Lexus ES Hybrid Performance
Test drivers say that the 2014 Lexus ES 300h doesn’t have as much oomph as the gas-only ES 350, but most agree that it offers enough power for most drivers. One reviewer adds that the CVT and the torque of the electric motor make the ES Hybrid feel peppy at city speeds. The ES 300h has Normal, Eco, Sport and EV (electric) drive modes, and some auto writers say that Sport mode makes the powertrain more responsive. The ride is geared more toward comfort than sport and reviewers say that for most Lexus shoppers, this won’t be an issue.
- "It's acceptably quick in most normal driving situations, and apart from its exceptionally serene demeanor in city traffic (made possible by its electric-only operation at low speeds), it steers, brakes and rides just like the ES 350." -- Edmunds
- "The hybrid ES 300h has less power, but adequate acceleration, and here the ‘sport’ setting helps much more in getting the car up to speed." -- Kelley Blue Book (2013)
- "While the 2013 ES is certainly a more competent driver than the last-gen model, it's still a long way off from being classified as a sports sedan. And while that might be an issue in a car like the BMW 3-Series, it's perfectly fine in the ES." -- Left Lane News (2013)
- "Though we might not have predicted as much going into this review, after driving both ES models back-to-back it's the hybrid ES 300h that comes off as the far more appealing car. It's not as quick as the V-6 -- the run to 60 mph takes a leisurely 7.6 seconds -- but in around-town driving its instant-torque electric motors and seamless CVT make it feel livelier (despite the hybrid weighing 161 pounds more than the ES 350)." -- Motor Trend (2013)
Acceleration and Power
The 2014 Lexus ES 300h has a 2.5-liter four-cylinder engine and an electric motor that produce 200 horsepower combined. A continuously variable transmission (CVT) routes power to the front wheels. The ES 300h gets an EPA-estimated 40/39 mpg city/highway, which is better than the fuel economy of the BMW ActiveHybrid 3 and Infiniti Q50 Hybrid, but not as good as the Lincoln MKZ Hybrid’s fuel economy estimates.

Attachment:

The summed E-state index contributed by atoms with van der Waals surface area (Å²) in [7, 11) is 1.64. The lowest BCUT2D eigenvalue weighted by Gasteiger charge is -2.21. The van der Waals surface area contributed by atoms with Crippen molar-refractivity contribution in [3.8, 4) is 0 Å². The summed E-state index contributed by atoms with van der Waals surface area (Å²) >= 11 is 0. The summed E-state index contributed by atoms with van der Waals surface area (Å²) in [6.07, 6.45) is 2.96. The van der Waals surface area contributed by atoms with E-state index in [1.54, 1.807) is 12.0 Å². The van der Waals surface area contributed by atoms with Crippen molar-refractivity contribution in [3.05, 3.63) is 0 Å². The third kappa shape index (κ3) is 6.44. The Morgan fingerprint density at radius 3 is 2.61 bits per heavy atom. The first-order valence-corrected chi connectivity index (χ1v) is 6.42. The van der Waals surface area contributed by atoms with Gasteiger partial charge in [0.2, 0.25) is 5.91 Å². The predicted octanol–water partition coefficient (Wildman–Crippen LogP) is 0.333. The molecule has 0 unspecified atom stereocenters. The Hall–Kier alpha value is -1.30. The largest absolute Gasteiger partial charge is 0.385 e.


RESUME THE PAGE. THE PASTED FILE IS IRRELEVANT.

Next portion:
Test drivers say that while the Lexus ES Hybrid is slower and less powerful than the gas-only ES 350, it still has adequate power for daily driving. One critic says the CVT is loud and unrefined and wishes there was more power in reserve, but most reviewers think the ES 300h’s superb fuel economy is worth the tradeoff.
- "Although the hybrid ES is noticeably less quick than the V6-equipped ES 350, most buyers will find its acceleration fully acceptable in normal driving situations." -- Edmunds
- "True, the four-cylinder gas engine in the ES 300h can't match the ES 350's six for silkiness, but it's respectable. Overall, the hybrid simply comes off as the more modern and engaging machine." -- Motor Trend (2013)
- "At full bore, the car hustles well enough, but it lacks the passing confidence deserving of a luxury badge, and the droning, here-it-comes CVT sounds anything but refined." -- Cars.com (2013)
- "The hybrid offers surprisingly willing power, even for passing at highway speeds, and it launches the car from zero to 60 mph in an impressive 8.1 seconds." -- MSN (2013)
- "With 200 horsepower on tap, the ES 300h isn't a slow car, but by no means is it quick, either." -- Left Lane News (2013)
Handling and Braking
Reviewers say the Lexus ES 300h has a smooth and comfortable ride but it isn’t very fun to drive. However, they point out that it’s not meant to be sporty. One test driver says the regenerative brakes have a nice pedal feel, which is a rare compliment for a hybrid. Another notes that the Lexus ES Hybrid is less composed around turns, with numb steering and a fair amount of body roll.
- "No one will ever deem the ES 300h sporty, but few people will expect it to be. The steering is commendably accurate for a hybrid sedan, though predictably, effort levels are light. Brake pedal feel is also impressively normal for a hybrid, and you'll be hard-pressed to detect the transitions between the hybrid system's regenerative braking (which helps recharge the battery pack) and application of the conventional brakes.” -- Edmunds
- "Steering felt nicely weighted, and though the ES 350 entered a corner with a touch more alacrity than the hybrid, the ES 300h did not feel noticeably heavier." -- The New York Times (2013)
- "The steering is light and slow, body roll is quite noticeable, and the tires howl like a dog baying at a passing ambulance when the car is pushed through a turn." -- MSN (2013)
- "The ES 300h rides like a comfortable luxury car should, with the improved suspension allowing for a reasonable amount of gusto in the bends." -- Left Lane News (2013)